Criminal Justice and Courts Bill — New Clause 22 — Increase Maximim Penalty for Driving While Disqualified to Two Years Imprisonment — 12 May 2014 at 18:30
Julian Huppert MP, Cambridge voted against increasing the maximum penalty for driving while disqualified from six months to two years imprisonment.
The majority of MPs rejected a proposal to increase the maximum penalty for driving while disqualified from six months imprisonment to two years imprisonment.
In order to make the longer sentence available the rejected proposal included provisions to enable a charge of driving while disqualified to be tried in the Crown Court (triable either way).
An explanation of the intent of the amendment rejected in this vote was given as:
- Makes the offence of driving while disqualified triable either way, with a maximum penalty of 2 years’ imprisonment for conviction on indictment.
The proposed new clause rejected in this vote was:
- Penalty for driving while disqualified
- ‘(1) In Part 1 of Schedule 2 to the Road Traffic Offenders Act 1988 (prosecution and punishment of offences under the Traffic Acts) in the entry relating to the offence of obtaining licence, or driving, while disqualified, section 103(1)(b) of the Road Traffic Act 1988—
- (a) in column 3 leave out “6 months” and insert “12 months”;
- (b) in column 2 below “(c) On indictment, in Scotland”, insert “(d) On indictment, in England and Wales”; and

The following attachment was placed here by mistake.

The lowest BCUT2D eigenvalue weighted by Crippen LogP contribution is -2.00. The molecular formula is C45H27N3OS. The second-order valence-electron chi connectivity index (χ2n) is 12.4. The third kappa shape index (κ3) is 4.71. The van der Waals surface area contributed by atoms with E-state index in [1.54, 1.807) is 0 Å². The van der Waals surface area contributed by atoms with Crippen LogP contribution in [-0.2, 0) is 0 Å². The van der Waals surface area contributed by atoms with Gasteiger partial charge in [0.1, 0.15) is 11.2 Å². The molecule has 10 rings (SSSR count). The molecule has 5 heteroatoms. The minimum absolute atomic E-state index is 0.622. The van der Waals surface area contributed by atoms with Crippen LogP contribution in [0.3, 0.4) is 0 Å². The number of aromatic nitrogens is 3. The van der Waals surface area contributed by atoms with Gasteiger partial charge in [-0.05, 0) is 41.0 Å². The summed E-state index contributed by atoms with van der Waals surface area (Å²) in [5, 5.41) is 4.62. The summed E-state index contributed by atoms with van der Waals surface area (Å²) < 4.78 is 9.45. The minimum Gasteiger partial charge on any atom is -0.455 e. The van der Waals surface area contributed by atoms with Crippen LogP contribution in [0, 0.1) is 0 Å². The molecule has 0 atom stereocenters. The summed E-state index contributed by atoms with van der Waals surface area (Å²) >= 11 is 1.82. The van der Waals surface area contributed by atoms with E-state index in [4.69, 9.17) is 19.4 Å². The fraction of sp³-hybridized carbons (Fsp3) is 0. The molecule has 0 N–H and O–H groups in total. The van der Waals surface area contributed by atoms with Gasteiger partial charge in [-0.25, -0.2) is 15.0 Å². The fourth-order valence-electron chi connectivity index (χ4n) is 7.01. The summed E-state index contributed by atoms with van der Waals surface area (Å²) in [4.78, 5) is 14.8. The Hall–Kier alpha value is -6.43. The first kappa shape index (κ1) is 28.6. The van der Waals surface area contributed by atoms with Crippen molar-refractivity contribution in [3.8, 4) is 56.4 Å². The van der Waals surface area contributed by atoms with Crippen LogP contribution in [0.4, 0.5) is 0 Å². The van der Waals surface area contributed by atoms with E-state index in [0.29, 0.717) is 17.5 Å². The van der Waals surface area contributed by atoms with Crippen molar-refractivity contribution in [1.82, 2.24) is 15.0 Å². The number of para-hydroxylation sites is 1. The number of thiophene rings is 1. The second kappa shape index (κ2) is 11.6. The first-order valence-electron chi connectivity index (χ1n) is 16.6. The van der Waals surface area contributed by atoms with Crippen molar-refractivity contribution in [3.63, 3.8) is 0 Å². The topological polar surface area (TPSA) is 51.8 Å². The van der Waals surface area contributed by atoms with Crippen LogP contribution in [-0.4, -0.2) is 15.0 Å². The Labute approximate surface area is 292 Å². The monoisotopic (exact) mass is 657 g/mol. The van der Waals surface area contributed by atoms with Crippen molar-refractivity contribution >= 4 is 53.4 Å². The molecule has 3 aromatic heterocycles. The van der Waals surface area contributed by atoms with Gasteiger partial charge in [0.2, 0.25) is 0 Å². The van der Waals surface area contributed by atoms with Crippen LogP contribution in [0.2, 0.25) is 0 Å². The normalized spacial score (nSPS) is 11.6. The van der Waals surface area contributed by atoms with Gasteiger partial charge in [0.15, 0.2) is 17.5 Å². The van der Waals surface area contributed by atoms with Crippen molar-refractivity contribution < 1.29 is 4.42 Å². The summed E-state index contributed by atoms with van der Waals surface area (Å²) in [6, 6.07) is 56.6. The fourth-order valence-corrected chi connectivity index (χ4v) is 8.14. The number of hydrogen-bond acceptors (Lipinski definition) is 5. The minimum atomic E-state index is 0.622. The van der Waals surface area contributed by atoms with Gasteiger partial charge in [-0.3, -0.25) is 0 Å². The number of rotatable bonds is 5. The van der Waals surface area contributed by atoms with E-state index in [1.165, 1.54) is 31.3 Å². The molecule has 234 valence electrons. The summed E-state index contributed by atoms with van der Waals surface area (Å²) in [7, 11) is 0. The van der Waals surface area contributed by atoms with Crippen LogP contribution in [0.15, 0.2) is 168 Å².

- (c) in column 3 below “(c) 12 months or a fine or both” insert “(d) 2 years or a fine or both”.
- (2) In relation to an offence committed before section 154(1) of the Criminal Justice Act 2003 comes into force, the reference to 12 months is to be read as reference to six months.
- (3) The amendment made by this section applies only in relation to an offence committed on or after the day on which it comes into force.’.
Votes by party, red entries are votes against the majority for that party.
What is Tell? '+1 tell' means that in addition one member of that party was a teller for that division lobby.
What are Boths? An MP can vote both aye and no in the same division. The boths page explains this.
What is Turnout? This is measured against the total membership of the party at the time of the vote.
|Party||Majority (No)||Minority (Aye)||Both||Turnout|
|Con||245 (+2 tell)||0||0||81.3%|
|Lab||0||191 (+2 tell)||0||74.8%|